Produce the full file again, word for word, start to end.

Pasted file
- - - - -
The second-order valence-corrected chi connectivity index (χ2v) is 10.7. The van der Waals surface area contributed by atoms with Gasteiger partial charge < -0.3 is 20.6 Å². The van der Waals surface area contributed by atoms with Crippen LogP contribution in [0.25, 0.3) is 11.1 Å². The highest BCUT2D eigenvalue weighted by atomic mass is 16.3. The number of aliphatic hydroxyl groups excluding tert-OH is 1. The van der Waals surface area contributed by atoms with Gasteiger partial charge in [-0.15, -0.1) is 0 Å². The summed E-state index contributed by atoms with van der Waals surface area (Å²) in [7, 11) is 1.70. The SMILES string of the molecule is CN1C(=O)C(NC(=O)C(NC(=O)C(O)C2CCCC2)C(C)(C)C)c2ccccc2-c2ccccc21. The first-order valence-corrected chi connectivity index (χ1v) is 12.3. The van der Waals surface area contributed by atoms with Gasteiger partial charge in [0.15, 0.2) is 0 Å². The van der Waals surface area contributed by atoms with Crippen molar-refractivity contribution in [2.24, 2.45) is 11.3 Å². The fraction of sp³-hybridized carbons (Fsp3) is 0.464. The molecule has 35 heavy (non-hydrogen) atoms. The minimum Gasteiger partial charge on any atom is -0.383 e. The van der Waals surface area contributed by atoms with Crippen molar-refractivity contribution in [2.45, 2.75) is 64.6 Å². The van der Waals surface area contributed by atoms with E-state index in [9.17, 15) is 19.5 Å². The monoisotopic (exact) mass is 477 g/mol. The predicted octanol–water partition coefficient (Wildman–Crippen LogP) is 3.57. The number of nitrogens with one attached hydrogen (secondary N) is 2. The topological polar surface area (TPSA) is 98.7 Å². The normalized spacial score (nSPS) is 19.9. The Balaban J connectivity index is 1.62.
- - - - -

The second-order valence-corrected chi connectivity index (χ2v) is 10.7. The van der Waals surface area contributed by atoms with Gasteiger partial charge < -0.3 is 20.6 Å². The van der Waals surface area contributed by atoms with Crippen LogP contribution in [0.25, 0.3) is 11.1 Å². The highest BCUT2D eigenvalue weighted by atomic mass is 16.3. The number of aliphatic hydroxyl groups excluding tert-OH is 1. The van der Waals surface area contributed by atoms with Gasteiger partial charge in [-0.15, -0.1) is 0 Å². The summed E-state index contributed by atoms with van der Waals surface area (Å²) in [7, 11) is 1.70. The SMILES string of the molecule is CN1C(=O)C(NC(=O)C(NC(=O)C(O)C2CCCC2)C(C)(C)C)c2ccccc2-c2ccccc21. The first-order valence-corrected chi connectivity index (χ1v) is 12.3. The van der Waals surface area contributed by atoms with Gasteiger partial charge in [0.15, 0.2) is 0 Å². The van der Waals surface area contributed by atoms with Crippen molar-refractivity contribution in [2.24, 2.45) is 11.3 Å². The fraction of sp³-hybridized carbons (Fsp3) is 0.464. The molecule has 35 heavy (non-hydrogen) atoms. The minimum Gasteiger partial charge on any atom is -0.383 e. The van der Waals surface area contributed by atoms with Crippen molar-refractivity contribution in [2.45, 2.75) is 64.6 Å². The van der Waals surface area contributed by atoms with E-state index in [9.17, 15) is 19.5 Å². The monoisotopic (exact) mass is 477 g/mol. The predicted octanol–water partition coefficient (Wildman–Crippen LogP) is 3.57. The number of nitrogens with one attached hydrogen (secondary N) is 2. The topological polar surface area (TPSA) is 98.7 Å². The normalized spacial score (nSPS) is 19.9. The Balaban J connectivity index is 1.62.